Best of all, if you’re not sure whether to report or not, you’d better not go seeking advice from OfS. “Where a provider seeks to abdicate responsibility for decision making, and seeks steers from the OfS, this behaviour may indicate non-compliance with condition E2”. A kind of damned if you do, damned if you don’t, and damned if you dare ask kind of vibe.

Not your type

So what has to be reported? Paragraph 494 of the regulatory framework sets out the types of events that must always be reported to OfS, and providers are asked to familiarise themselves with its contents. The problem is that for a principles-based regulator concerned with contextual risk, these are necessarily defined at category level – so in case you’re not sure (and given the penalties for over or under reporting, you need to be sure), there’s a handy set of examples.

Doubtless these examples were fun to develop in one of those meetings with lots of flipchart paper and scented markers somewhere in Nicholson House, and bear absolutely no relation at all to any actual things that have been happening in real higher education providers in recent months. They include:

  • “a substantial increase in the number of new students registering at a provider”- this could affect the provider’s ability to satisfy condition E2 (management and governance) in the short term, and conditions B2 and B3 (quality and standards) in the longer term, where the increase raises concerns about whether such growth was effectively planned and managed, or whether the quality of student support or student outcomes will be maintained for larger numbers of students;
  • “the closure of an overseas campus, even if it was not material to the provider’s business model” – OfS says this could affect a provider’s ability to satisfy condition D (financial viability and sustainability), condition C3 (student protection plan) and condition E2 (management and governance);
  • “significant financial events including material downturns in revenue or revenue forecasts, or financial performance or position” – even if these were not material to the provider’s business model, changes like this might be material to a provider’s ability to satisfy the conditions on quality and standards due to loss of resource. Similarly, a substantial decline in student numbers might affect a provider’s ability to satisfy the B conditions (quality and standards) due to loss of resource;
  • “a change of ownership of a provider could affect its ability to satisfy a number of conditions, including condition C3, condition D and condition E2”. It could also affect the provider’s eligibility to register with the OfS, for example, if the new owner is already a registered provider, or if the provider is acquired and becomes an English campus of a large overseas higher education provider, this may affect the provider’s ability to meet the OfS’s definition of an English higher education provider;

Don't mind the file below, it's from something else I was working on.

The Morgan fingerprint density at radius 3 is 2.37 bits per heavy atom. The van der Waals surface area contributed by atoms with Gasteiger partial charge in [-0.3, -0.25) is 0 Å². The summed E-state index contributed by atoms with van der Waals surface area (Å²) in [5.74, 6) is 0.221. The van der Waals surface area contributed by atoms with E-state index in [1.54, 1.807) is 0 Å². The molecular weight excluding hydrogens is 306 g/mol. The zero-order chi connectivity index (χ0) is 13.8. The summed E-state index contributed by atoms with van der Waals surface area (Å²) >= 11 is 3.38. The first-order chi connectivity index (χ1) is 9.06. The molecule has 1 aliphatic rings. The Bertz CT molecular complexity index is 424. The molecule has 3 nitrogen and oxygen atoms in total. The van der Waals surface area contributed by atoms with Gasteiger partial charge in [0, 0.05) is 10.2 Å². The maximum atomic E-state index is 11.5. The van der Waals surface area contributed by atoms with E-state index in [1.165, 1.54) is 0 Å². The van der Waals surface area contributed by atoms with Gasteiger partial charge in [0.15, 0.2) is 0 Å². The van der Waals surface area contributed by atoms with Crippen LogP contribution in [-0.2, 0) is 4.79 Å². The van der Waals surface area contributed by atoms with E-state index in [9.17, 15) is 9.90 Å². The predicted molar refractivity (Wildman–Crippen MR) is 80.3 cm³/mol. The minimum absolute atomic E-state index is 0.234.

• “suspected or actual fraud or financial irregularity which might take the form of theft or money laundering might relate to condition E2 (management and governance)” – OfS says a fraud perpetrated by an accountable officer or member of the governing body would be material – even if its monetary value was small.

That’s not all of course. Any other material events with implications for satisfying conditions relating to the quality and/or standards of provision have to be reported in, as does any event which affects (or could affect) a provider’s willingness or ability to maintain approval of its access and participation plan by the Director for Fair Access and Participation – like a major restructuring or redundancy programme affecting recruitment, admissions and access and participation teams at the provider, or an expected failure to meet targets in the access and participation plan.

Similarly, if there’s a significant financial loss that threatens a provider’s ability to continue to comply with any or all conditions of registration, or significant changes in the membership of a provider’s governing body (or turnover in its senior management team), that has to be reported in too.

Finally, it’s not just judging whether an event is actually reportable that matters. Reporting an event considered by a provider to be “unexpected” which should, in the opinion of the OfS, have been anticipated by the provider may result in “further assessment of the provider’s regulatory risk” in relation to the conditions on provision of information to the OfS and management and governance.